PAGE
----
Even though the upcoming generation rarely uses email as their choice of communication with their peers, it is still very much an integral part of the communication process in the business world.

Although I am no longer working in the “corporate” world, I am sure that things haven’t changed much since I left. I remember receiving “tons” of email every day and it never seemed to end. My email box was unfortunately the way (not with much choice) to manage my workload and my day to day tasks. Needless to say, it was daunting, unmanageable and an inefficient way to do business.

Tony Wright, a Seattle software developer of Rescue-Time, a program that tracks how users spend their time on the computer found that 38% of office workers’ time is spent on communication applications such as email. It is a well known fact that email is one of primary cause of information overload.

So how do you get yourself out from under all your email? (because you know it’s not going to go away any time soon!) Here are some tips from some specialists:

1. Turn off the alert noise. That can help you escape the addictive cycle of reflexively seeing whether something interesting came in.

2. Limit the number of times per day you check your email.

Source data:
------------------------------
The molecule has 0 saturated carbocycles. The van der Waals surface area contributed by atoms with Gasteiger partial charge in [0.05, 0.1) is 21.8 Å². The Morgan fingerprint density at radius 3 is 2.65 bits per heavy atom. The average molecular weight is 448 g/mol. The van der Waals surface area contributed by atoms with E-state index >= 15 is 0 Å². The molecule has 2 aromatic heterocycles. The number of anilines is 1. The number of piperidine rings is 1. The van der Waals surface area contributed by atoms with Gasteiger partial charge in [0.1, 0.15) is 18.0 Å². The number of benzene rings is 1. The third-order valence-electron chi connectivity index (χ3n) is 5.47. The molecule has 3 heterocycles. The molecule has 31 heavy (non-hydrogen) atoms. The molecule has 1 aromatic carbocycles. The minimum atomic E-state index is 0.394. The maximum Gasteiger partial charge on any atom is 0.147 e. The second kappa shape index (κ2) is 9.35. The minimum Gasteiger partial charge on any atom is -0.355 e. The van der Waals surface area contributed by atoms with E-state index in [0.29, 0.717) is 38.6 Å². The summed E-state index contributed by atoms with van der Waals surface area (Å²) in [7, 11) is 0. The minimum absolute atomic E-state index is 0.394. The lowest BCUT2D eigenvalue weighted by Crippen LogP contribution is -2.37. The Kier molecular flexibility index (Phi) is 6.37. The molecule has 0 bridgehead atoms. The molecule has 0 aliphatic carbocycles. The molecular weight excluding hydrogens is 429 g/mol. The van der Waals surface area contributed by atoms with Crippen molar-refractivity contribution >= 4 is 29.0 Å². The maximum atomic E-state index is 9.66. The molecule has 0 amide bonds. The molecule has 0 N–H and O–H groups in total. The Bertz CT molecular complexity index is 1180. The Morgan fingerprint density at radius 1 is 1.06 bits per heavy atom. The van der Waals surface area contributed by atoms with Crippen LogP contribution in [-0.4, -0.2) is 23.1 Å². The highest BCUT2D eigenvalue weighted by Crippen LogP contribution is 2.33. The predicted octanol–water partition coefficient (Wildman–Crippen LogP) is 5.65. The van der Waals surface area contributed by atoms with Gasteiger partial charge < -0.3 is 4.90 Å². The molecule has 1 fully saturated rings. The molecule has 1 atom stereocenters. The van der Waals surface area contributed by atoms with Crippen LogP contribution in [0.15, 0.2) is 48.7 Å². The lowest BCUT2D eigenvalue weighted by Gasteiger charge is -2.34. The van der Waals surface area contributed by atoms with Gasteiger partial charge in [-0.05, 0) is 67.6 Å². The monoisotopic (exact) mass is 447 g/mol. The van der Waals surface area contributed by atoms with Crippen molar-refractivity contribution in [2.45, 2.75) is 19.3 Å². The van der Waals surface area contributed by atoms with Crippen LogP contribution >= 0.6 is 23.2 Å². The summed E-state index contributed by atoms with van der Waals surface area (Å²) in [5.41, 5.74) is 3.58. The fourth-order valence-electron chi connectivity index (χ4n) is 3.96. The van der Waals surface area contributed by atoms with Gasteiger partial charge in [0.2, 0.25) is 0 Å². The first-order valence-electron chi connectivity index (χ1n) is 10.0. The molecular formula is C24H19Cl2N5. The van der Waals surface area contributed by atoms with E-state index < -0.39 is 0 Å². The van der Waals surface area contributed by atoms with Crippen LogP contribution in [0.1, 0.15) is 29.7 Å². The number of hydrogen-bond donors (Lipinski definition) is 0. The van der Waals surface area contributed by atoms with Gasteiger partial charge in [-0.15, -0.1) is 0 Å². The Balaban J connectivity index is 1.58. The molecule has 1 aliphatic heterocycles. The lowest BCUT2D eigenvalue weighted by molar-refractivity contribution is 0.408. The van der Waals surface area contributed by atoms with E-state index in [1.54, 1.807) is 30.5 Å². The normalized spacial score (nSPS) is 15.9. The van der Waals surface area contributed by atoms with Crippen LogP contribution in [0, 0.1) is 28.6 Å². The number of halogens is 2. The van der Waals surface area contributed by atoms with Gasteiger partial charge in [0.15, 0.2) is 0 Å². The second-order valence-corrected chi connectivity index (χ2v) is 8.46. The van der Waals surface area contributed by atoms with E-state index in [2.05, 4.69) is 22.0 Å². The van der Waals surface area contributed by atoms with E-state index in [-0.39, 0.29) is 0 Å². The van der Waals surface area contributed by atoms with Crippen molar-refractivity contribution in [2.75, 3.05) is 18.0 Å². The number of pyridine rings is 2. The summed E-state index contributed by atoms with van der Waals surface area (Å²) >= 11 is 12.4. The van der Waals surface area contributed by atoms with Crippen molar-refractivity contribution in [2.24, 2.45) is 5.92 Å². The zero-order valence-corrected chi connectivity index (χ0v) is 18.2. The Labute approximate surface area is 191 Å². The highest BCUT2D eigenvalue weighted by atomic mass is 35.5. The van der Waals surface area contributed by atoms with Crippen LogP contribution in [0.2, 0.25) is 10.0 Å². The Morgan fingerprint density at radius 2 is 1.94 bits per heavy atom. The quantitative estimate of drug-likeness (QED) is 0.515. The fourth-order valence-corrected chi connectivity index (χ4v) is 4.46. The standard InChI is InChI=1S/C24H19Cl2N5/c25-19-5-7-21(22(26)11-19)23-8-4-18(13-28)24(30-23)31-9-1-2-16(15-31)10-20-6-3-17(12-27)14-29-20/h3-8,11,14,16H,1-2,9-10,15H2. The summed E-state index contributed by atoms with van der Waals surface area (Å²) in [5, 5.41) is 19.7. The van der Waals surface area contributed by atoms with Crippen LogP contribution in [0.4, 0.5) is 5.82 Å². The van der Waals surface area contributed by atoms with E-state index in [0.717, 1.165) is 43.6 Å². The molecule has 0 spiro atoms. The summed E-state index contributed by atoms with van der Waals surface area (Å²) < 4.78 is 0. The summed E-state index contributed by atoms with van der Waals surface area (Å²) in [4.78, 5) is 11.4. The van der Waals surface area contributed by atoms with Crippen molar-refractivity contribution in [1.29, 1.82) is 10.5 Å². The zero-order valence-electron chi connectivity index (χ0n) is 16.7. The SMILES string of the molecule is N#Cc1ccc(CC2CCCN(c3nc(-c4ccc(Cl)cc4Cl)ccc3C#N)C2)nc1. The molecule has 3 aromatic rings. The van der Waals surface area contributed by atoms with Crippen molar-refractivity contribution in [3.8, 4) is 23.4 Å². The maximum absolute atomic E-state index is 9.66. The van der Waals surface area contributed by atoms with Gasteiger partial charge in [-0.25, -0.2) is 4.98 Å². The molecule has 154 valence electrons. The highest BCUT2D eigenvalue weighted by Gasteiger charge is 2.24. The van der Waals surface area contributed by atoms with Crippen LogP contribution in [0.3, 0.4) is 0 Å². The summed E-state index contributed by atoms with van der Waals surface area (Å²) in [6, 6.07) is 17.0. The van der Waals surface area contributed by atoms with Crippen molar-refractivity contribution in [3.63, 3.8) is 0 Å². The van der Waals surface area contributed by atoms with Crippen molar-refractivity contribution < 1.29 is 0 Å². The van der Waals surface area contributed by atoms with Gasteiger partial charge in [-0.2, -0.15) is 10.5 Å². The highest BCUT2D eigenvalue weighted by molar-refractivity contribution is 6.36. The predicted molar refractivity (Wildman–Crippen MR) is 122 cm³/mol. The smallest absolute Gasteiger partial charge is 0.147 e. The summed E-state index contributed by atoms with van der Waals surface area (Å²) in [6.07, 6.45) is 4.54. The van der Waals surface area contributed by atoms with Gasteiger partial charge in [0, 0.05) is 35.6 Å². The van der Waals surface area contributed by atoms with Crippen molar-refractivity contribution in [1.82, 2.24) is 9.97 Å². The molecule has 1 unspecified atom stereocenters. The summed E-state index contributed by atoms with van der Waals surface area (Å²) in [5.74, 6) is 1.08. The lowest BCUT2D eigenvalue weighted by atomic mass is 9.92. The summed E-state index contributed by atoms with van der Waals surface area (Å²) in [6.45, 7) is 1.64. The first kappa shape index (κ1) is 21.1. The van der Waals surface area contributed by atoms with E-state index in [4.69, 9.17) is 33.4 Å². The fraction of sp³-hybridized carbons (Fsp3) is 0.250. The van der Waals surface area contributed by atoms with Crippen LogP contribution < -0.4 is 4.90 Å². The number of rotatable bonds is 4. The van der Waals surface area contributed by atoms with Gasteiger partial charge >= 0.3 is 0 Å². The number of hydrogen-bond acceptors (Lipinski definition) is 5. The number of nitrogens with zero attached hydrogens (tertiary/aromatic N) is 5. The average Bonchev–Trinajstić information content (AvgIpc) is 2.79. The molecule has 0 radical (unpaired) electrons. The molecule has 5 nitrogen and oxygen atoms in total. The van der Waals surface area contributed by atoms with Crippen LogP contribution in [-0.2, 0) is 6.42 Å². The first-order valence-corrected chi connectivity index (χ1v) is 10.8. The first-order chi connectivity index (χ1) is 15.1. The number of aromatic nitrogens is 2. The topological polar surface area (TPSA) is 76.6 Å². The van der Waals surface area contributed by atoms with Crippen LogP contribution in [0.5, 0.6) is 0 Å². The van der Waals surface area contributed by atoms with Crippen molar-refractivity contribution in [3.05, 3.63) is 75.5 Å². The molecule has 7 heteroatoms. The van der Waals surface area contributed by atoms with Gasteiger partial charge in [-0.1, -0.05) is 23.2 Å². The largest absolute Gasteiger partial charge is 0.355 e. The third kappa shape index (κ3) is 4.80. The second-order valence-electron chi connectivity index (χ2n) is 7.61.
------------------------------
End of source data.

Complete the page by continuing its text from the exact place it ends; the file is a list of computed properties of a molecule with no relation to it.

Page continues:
3. Use clear, informative subject lines.

4. Clear your in-box frequently and file emails into appropriate folders

5. Do not create too many folders.

6. Meet with your co-workers to discuss ways in which email traffic can be reduced for everyone in your work group. That may mean avoid sending nonessential messages, not sending “OK, thanks” notes that simply acknowledge receipt of message. Instead, pick up the phone or walk to your co-workers cubicle if need be.

7. Respect your co-workers time and attention.

8. Send yourself email as a to-do list.

9. Don’t publish your complete email address on blogs and other Web pages.

10. If all else fails, consider email bankruptcy. Send a form-letter apology to all correspondence and continue only with those who answer it.

As our next generation (such as my son and daughter) enter the work force, it will be very interesting to see how they handle and manage email correspondence. With the event of chat, instant messaging, social networking tools, etc. will they be the generation to change how we use email? And will the amount of emails sent and received decline?

It’ll be interesting to watch as businesses start to incorporate the next generation’s genre of communication tools (which is already happening today) and how it will or will not change how we use email today.

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